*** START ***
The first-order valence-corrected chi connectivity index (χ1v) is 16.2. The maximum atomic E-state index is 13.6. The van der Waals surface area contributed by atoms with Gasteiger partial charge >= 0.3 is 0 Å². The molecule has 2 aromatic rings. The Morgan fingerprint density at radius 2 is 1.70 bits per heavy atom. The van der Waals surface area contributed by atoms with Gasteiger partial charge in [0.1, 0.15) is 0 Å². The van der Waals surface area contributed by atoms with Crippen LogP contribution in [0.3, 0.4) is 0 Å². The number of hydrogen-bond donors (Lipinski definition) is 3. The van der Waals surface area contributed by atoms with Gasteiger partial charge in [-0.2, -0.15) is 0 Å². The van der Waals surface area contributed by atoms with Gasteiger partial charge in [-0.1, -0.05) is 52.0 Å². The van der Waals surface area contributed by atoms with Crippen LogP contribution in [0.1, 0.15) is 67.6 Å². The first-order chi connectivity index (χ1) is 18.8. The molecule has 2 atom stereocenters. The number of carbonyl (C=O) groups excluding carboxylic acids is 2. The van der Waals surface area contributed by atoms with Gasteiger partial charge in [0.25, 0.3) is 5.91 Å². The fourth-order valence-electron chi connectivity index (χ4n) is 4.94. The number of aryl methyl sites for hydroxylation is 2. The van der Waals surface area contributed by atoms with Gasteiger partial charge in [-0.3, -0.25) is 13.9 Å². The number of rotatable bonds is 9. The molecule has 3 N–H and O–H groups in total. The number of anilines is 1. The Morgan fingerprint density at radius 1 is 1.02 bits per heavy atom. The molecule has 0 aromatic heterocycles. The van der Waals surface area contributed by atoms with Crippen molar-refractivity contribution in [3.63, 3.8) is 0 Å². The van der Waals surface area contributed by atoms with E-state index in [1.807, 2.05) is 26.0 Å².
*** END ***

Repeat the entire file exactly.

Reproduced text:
The first-order valence-corrected chi connectivity index (χ1v) is 16.2. The maximum atomic E-state index is 13.6. The van der Waals surface area contributed by atoms with Gasteiger partial charge >= 0.3 is 0 Å². The molecule has 2 aromatic rings. The Morgan fingerprint density at radius 2 is 1.70 bits per heavy atom. The van der Waals surface area contributed by atoms with Gasteiger partial charge in [0.1, 0.15) is 0 Å². The van der Waals surface area contributed by atoms with Crippen LogP contribution in [0.3, 0.4) is 0 Å². The number of hydrogen-bond donors (Lipinski definition) is 3. The van der Waals surface area contributed by atoms with Gasteiger partial charge in [-0.2, -0.15) is 0 Å². The van der Waals surface area contributed by atoms with Gasteiger partial charge in [-0.1, -0.05) is 52.0 Å². The van der Waals surface area contributed by atoms with Crippen LogP contribution in [0.1, 0.15) is 67.6 Å². The first-order chi connectivity index (χ1) is 18.8. The molecule has 2 atom stereocenters. The number of carbonyl (C=O) groups excluding carboxylic acids is 2. The van der Waals surface area contributed by atoms with Gasteiger partial charge in [0.25, 0.3) is 5.91 Å². The fourth-order valence-electron chi connectivity index (χ4n) is 4.94. The number of aryl methyl sites for hydroxylation is 2. The van der Waals surface area contributed by atoms with Gasteiger partial charge in [-0.3, -0.25) is 13.9 Å². The number of rotatable bonds is 9. The molecule has 3 N–H and O–H groups in total. The number of anilines is 1. The Morgan fingerprint density at radius 1 is 1.02 bits per heavy atom. The molecule has 0 aromatic heterocycles. The van der Waals surface area contributed by atoms with Crippen molar-refractivity contribution in [3.63, 3.8) is 0 Å². The van der Waals surface area contributed by atoms with E-state index in [1.807, 2.05) is 26.0 Å².